Formal gardens are known for their symmetry and design, following a principle of imposing order on nature. The simplest of most formal gardens would have carefully laid out flower beds, while more elaborate ones involve elaborate landscaping and feature parterres, boxed hedges, terraces, topiaries, statues and of course our favorite piece of architecture – fountains. Here is a list of some of the best formal fountain gardens from all over the world that are definitely worth a visit:
1. Chateau de Versailles
The gardens at the Chateau de Versailles covers around 800 hectares of land, most of which is landscaped following the classic French Garden style. It was in 1661 when Louis XIV commissioned Andre Le Notre to design and layout the gardens of the Versailles, as he believed that the appearance of the land surrounding the chateau was just as important as the structure on it. The garden is known for its meticulously manicured green lawns, beds of flowers, 50 fountains and over 600 water jets, which are fed by over 35 kilometers of piping. Some of the most popular fountains include the Latona fountain, which dates back to 1670 and is inspired by Ovid’s Metamorphoses; and the Bacchus Fountain and the Mirror Fountain, commissioned by Louis XIV in 1702. The garden is operated under the French Ministry of Culture and is open to the public, attracting as much as six million visitors each year. From late spring to early autumn, the administration sponsors a weekend spectacle called the Musical Show, where the baroque fountains in the garden are in full play, and spouting water to the rhythm of music. The Gardens of Versailles is part of the UNESCO world heritage list.
2. Royal Palace of Aranjuez
The Royal Palace of Aranjuez is located in the town of Aranjuez, Spain and serves as a residence of the king of Spain. It was commissioned by Philip II to two designers – Juan de Herrera and Juan Bautista de Toledo in the 18th century and was completed during the reign of Ferdinand VI. The palace is not just known for its elaborate structure and opulent interiors, but also due to the huge gardens that surround the palace. These gardens were designed to relieve royal residents of the dust surrounding the area, making use of waters from the Jarama and Tagus rivers. Two of these gardens are the Jardin de la Isla (a man-made island) and the Jardin del Principe which hosts a miniature palace and one of the palace’s most popular fountains – the Narcissus.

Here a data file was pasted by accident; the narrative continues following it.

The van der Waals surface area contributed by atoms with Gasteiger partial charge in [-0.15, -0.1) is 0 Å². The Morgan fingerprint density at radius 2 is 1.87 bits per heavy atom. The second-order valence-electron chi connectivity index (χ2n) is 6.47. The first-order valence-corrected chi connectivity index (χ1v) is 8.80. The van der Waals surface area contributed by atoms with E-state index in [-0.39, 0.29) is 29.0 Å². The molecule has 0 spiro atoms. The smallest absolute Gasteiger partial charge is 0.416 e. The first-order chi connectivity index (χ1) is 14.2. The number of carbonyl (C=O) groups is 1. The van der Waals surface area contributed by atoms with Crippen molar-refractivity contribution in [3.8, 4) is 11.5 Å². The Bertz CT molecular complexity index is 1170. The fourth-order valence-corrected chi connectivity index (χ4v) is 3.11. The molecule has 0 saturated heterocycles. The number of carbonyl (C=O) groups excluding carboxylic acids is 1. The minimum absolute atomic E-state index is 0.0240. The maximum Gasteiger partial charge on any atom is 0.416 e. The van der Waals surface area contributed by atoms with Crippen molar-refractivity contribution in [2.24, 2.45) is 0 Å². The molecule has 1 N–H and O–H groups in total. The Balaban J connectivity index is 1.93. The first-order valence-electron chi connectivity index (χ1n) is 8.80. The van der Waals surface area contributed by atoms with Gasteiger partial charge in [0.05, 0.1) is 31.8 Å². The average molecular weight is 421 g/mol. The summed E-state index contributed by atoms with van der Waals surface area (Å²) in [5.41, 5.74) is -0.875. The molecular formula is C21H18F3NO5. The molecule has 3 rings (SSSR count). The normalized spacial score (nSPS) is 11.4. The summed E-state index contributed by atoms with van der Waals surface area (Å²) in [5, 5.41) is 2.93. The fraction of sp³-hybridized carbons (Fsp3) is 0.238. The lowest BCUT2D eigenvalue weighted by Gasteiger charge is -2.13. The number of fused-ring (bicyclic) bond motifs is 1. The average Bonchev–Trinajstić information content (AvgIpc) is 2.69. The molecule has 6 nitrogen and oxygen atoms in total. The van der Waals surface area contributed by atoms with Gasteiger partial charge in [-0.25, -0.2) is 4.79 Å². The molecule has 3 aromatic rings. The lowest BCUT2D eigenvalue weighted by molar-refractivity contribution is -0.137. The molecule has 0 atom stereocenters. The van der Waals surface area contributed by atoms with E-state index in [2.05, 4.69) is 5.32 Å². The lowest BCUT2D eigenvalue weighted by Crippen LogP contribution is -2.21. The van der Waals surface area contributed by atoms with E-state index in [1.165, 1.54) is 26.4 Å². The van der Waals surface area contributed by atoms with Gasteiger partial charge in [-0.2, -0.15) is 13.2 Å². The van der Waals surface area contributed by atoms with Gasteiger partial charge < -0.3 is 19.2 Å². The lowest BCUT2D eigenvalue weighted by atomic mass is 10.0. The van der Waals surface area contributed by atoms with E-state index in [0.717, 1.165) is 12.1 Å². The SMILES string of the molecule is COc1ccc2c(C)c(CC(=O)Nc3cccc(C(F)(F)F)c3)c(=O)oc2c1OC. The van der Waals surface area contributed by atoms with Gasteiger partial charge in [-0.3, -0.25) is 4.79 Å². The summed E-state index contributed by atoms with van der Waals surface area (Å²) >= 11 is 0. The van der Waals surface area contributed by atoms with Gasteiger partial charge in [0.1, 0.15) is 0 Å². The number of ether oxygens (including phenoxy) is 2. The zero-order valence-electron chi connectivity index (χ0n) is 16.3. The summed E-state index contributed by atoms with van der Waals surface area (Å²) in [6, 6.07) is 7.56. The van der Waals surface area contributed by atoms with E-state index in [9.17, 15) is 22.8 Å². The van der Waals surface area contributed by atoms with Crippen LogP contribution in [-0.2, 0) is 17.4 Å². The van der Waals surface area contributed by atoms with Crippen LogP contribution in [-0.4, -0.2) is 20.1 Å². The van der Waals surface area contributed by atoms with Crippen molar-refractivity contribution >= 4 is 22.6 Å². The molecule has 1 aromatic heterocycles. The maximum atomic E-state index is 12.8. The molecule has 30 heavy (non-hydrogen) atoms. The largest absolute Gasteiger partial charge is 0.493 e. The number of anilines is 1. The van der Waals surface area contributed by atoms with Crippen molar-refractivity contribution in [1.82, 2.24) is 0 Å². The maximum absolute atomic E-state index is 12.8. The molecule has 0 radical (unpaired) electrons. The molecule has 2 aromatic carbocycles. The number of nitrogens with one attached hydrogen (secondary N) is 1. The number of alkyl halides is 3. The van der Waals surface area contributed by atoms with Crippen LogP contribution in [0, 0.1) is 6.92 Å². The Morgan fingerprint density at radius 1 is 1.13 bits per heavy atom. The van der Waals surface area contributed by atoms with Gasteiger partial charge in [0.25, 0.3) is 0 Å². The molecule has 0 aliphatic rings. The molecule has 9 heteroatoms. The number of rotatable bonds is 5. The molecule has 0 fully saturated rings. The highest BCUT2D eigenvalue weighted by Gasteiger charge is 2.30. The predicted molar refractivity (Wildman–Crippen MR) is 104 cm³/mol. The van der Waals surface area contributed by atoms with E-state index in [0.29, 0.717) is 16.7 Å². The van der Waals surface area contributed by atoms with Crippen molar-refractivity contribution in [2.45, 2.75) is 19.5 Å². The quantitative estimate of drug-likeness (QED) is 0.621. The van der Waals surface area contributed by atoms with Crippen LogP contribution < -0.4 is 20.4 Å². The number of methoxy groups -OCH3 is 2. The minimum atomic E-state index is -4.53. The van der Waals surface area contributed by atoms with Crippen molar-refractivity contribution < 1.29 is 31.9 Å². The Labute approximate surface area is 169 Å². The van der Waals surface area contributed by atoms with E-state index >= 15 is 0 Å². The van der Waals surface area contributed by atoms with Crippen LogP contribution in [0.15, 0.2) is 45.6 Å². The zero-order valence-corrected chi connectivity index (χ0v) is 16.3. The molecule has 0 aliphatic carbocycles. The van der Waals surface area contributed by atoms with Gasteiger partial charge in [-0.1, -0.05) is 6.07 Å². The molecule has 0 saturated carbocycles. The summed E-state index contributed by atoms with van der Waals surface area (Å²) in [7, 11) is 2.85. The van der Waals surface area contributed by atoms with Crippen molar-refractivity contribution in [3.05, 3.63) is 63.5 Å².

3. Athelhampton House
Located in Dorset, England, the Athelhampton house is a manor built during the 15th century, and is known for its perfectly manicured designed formal walled gardens and yew pyramid topiaries. Water is a recurring theme with the presence of the River Piddle and many pools and fountains around the area. The Great Court is its most famous garden, featuring its pyramid shaped yew trees dominate the area and surround a beautiful but small fountain. The house is privately owned, and is open for visits, tours and all kinds of receptions.
4. Villa Lante
In central Italy lies a Mannerist garden that is known for its visually harmonious design in incorporating water throughout its greenery. This excellent choreography of water was achieved through the work of hydraulics engineer and architect Tommaso Ghunucci. At the heart of this formal garden sits the Fontana dei Quattro Mori, a fountain designed by Giambologna that features four life sized Moors that stand square, holding the Monalto coat of arms, while surrounded by two lion. Another fountain, the Fontana dei Lumini, features small Roman oil lamp sculptures that sit on a tiered. The lamps spout small jets of water into the fountain basin.